Since the COVID-19 outbreak was declared a pandemic in May 2020 and the virus’ effects have spread through British Columbia, the effects of closures, layoffs, and cancelations are being felt by businesses who need to know what their obligations are. Perhaps you hired a company to renovate your office, or you hired a catering company to provide appetizers at an engagement party in two weeks. At the time of writing, social distancing is being enforced and gatherings are banned, so what are your rights and obligations?
There are two doctrines that may arise in situations such as these:
- force majeure; and
Force majeure is a clause that may be included in contracts. It is, effectively, the ‘acts of god’ clause that will excuse or delay performance of all or part of the contract by one or both parties in the event of some unforeseeable event. Some contracts will have a long list of such events – floods, war, general strikes, et cetera. Some of them may use less specific language such as ‘unforeseeable events beyond the parties’ control’. Whether or not COVID-19 is included would depend on the language of the clause. Words like disease, pandemic, or biological epidemic would probably include it. “Acts of God” itself has not received a lot of treatment by the courts to determine exactly what is and is not included, but the Supreme Court of Canada has loosely described it as “a supervening, sometimes supernatural, event, beyond control of either party, [that] makes performance impossible.”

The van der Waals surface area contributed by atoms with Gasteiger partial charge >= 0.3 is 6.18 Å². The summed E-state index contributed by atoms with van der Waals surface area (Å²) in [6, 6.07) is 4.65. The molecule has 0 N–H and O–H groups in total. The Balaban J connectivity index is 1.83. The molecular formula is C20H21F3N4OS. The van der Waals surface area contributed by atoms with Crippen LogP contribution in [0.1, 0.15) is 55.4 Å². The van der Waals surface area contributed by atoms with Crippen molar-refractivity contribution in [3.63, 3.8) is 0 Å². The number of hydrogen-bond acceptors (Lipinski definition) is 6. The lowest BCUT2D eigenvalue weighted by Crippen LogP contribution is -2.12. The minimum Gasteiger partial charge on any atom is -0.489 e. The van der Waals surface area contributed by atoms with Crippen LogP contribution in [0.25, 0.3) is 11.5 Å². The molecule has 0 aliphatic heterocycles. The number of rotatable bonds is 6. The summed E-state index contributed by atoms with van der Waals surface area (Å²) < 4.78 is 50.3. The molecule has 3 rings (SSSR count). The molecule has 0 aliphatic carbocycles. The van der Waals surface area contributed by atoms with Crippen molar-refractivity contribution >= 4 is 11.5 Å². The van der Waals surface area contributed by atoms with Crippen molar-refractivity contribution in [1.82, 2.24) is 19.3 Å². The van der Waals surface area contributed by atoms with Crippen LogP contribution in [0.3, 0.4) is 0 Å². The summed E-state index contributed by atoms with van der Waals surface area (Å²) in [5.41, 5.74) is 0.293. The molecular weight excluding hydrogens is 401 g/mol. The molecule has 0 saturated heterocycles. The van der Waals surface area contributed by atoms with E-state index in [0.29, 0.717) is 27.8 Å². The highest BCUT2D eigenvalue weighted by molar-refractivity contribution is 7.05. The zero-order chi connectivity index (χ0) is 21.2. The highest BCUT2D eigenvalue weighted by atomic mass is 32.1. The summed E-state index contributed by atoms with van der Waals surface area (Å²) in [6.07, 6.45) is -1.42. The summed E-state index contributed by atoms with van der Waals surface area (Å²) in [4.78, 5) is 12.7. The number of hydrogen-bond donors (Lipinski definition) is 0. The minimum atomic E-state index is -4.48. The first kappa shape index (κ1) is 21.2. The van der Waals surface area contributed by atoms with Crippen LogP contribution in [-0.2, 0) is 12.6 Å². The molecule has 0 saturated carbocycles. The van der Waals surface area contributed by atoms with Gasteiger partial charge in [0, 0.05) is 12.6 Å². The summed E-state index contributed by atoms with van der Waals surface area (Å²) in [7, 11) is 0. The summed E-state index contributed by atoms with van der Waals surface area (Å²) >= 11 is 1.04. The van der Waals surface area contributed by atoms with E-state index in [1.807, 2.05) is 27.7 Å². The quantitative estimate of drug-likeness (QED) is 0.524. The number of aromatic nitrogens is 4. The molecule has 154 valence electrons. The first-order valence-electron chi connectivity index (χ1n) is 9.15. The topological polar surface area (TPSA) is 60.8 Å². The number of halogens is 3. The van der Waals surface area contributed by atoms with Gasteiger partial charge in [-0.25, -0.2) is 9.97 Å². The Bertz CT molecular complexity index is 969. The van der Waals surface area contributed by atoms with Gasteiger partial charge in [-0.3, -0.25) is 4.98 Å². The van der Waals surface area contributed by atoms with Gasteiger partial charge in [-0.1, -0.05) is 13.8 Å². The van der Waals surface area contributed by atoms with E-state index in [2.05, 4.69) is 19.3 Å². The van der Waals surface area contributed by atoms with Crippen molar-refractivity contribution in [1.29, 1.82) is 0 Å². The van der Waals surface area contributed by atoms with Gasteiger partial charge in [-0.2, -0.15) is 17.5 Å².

So, subject to the exact language of each clause, the idea is that it must be something unforeseeable and out of the control of the parties that makes performance of the contract impossible. For many contracts, COVID-19 would likely meet the criteria – unless the contract was entered into after the pandemic was announced, after such time it may be arguable that the parties entered into the contract knowing of the threat and therefor it may not be an unforeseeable ‘act of god’.
In the case of some contracts, a force majeure clause may allow for performance of the contract to be delayed (perhaps in the above example of the office renovations); for others (like the above example of the catered party), the contract may be void. Some force majeure clauses will contain requirements for one or both parties to take action or give notice for the clause to apply. Again, the language of the contract will dictate the specific terms.
It is important to note that force majeure clauses cannot be implied into contracts; they must be expressly written in. Where there is no force majeure clause, the doctrine of frustration may apply.
Unlike force majeure, frustration is not something that must be included in the contract for it to apply. Frustration applies through the common law, where the circumstances dictate. As stated by the Supreme Court of Canada, relying on earlier jurisprudence: “Frustration occurs when a situation has arisen for which the parties made no provision in the contract and performance of the contract becomes “a thing radically different from that which was undertaken by the contract”” In other words, where the parties entered into the contract and, through no fault their own, an unforeseeable event occurs and as a result the core of the contract is fundamentally altered and can no longer be performed as planned, the contract is frustrated. In such cases, the contract will be void.